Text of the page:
Rent / utilities / DSL : $830 (I included a 5% rent increase)
Student loan: $160 (may be able to have payments suspended)
Car insurance: $120
Individual insurance: $125 (estimate from einsurance.com)
Prescription: $60
Gas: $200 (may have to drive further for interviews)
Food: $125
Car repair: $80
Total: $1700

I have another $12,000 in Roth contributions that I can withdraw – although I’d move back in with Mom & Dad before that happens!

Do you have a restructuring plan in place?

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I paid it off, but STILL. I have definitely had more cash OUTflow (to savings and spending) than I had cash INflow this month.

Basically, I’m operating at a deficit because I’m not willing to pull money out of my Freedom Fund. (I usually keep around ~$1,000+ in my online savings account as a cash cushion, and, well, now it’s way below $1,000).

Normally my bill (which covers 95% of my non-fixed expenses) is around $800-$1,200 every statement – what the H happened this month?

I know.

Eating out (pricey celebration dinners for various occasions)
Starbucks (I go there to study several times a week)
Test-related expenses (several hundred dollars)
Gas (almost $40 to fill up half-a-tank)
Ross ($15 dresses and shoes are my weakness)
Movies (Sex and the City x 2, Iron Man)
Target (new sheets, expensive shampoo, bath accessories)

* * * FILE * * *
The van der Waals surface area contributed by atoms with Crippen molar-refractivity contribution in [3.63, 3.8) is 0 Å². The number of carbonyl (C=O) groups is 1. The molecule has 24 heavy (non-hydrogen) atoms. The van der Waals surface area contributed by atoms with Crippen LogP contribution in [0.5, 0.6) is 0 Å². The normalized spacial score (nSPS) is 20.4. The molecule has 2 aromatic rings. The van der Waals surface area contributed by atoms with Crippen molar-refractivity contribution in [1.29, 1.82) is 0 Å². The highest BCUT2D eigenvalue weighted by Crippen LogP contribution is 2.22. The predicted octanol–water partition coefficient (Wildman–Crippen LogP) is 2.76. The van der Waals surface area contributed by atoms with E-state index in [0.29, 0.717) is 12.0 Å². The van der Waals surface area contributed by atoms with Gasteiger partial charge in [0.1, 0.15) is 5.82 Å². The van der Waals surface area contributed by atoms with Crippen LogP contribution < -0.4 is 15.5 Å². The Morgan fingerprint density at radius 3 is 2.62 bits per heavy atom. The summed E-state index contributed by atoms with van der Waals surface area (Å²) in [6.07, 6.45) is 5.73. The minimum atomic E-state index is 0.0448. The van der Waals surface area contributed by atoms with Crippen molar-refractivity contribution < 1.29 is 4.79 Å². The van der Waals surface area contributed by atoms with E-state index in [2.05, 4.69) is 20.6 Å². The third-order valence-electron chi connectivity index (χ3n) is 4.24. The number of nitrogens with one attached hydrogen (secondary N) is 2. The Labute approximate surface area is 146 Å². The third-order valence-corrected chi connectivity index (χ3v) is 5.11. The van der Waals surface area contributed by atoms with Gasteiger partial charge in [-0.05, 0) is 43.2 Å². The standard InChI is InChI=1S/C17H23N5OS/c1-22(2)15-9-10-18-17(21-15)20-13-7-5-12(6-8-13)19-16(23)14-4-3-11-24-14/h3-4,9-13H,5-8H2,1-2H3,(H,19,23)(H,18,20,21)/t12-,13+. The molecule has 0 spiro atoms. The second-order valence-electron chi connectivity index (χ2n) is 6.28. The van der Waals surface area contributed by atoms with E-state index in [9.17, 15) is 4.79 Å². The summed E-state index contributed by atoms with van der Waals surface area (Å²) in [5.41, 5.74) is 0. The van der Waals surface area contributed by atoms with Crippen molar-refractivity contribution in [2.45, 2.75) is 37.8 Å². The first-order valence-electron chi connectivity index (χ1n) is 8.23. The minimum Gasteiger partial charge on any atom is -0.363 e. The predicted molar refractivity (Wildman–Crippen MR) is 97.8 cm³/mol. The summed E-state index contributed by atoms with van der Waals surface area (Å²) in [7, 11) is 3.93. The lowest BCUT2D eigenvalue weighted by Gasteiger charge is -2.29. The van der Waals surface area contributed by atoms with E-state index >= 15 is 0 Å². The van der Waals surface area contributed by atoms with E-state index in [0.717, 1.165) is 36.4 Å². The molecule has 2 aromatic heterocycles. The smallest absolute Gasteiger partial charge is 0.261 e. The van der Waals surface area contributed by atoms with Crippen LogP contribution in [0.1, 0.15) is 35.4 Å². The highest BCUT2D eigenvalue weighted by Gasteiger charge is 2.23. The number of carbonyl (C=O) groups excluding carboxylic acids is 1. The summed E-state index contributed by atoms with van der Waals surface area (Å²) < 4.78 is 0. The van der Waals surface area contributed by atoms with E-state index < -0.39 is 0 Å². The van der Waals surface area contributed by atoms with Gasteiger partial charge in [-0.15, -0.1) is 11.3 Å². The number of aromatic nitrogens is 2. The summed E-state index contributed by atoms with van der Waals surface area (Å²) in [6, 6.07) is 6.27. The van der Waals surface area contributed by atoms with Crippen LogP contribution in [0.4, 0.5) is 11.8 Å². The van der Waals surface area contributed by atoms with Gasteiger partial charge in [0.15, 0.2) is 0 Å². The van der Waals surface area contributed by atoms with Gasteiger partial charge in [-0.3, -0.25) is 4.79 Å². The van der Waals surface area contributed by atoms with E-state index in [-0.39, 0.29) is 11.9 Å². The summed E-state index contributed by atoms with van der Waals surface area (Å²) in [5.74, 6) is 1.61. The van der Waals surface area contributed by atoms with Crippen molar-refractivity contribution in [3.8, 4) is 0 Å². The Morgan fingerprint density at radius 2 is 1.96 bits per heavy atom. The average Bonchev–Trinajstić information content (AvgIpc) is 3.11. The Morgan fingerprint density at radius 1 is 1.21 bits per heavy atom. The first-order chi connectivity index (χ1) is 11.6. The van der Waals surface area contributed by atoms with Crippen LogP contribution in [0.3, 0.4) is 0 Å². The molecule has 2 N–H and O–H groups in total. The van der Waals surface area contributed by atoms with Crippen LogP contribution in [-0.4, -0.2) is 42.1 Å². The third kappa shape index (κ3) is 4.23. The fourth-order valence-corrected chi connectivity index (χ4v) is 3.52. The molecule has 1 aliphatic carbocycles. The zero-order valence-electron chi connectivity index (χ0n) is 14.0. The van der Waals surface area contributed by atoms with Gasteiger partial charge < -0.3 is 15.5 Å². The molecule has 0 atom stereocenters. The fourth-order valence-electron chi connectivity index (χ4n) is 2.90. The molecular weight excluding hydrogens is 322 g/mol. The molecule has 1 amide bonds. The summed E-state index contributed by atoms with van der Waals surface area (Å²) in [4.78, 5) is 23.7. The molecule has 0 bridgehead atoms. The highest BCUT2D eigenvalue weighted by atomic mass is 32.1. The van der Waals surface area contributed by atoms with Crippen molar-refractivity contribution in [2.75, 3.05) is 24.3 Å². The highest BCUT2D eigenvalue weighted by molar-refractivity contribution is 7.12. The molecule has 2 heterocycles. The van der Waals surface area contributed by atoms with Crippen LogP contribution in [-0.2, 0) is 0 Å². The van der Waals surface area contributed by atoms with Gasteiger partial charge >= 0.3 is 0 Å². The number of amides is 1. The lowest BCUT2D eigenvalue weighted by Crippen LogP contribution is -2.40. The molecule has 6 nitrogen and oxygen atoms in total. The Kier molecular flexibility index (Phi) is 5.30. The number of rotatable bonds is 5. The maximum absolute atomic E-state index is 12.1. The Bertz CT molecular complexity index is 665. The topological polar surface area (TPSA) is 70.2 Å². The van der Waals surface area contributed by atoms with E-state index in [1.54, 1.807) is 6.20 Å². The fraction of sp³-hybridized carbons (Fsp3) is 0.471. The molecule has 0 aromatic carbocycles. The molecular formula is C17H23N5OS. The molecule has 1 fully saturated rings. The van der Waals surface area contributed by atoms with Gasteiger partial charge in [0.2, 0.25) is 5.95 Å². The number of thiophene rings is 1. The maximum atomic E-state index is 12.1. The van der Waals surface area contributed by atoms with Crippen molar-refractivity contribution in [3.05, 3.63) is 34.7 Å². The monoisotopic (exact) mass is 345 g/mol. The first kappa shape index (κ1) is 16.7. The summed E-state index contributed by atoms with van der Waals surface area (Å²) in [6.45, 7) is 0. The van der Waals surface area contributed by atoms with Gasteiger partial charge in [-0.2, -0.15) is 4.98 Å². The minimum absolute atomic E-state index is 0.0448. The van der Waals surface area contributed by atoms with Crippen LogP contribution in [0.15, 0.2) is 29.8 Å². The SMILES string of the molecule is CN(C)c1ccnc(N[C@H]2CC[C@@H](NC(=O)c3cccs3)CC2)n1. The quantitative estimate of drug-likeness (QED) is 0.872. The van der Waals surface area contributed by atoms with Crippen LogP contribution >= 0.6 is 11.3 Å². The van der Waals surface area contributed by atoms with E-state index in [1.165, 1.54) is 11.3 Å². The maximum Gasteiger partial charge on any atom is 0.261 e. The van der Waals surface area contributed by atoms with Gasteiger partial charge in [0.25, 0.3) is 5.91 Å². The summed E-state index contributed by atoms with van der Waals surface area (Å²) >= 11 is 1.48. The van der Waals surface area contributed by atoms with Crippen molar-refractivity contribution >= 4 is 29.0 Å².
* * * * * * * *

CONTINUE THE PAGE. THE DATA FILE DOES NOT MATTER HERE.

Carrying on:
Disneyland (the happiest place on earth costs $$$)

Cringe.

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This girl likes funds.

I found a CNN Money article that listed the 7 types of funds for a diversified portfolio:

U.S. Blue Chip
International Blue Chip
Small Cap
Value
Bond Fund
TIPs Fund
Money Market Fund

My current funds are:

U.S. blend fund
International fund
Bond fund
Money Market fund

Eventually, I’d like to add a small value fund and a REIT fund to my equity holdings and a TIPs Fund to fixed holdings. All of these funds have a minimum dollar amount, so I’ll have to wait until my portfolio double in size before I take that step. For now, I feel that my portfolio is appropriate for my risk tolerance and goals.

As always, please do your own research before you invest.

And, I don’t know how realistic this is (need to crunch the numbers first), but I’d like to have $100,000 saved for retirement by the time I’m 30. This figure is daunting (because I expect to be in school for 2 years before 30), but it’s made less so by the fact that 1. I can hope to have gains carry me some of the way (although in this market…), 2. I already have almost 1/4 saved towards that $100,000 goal.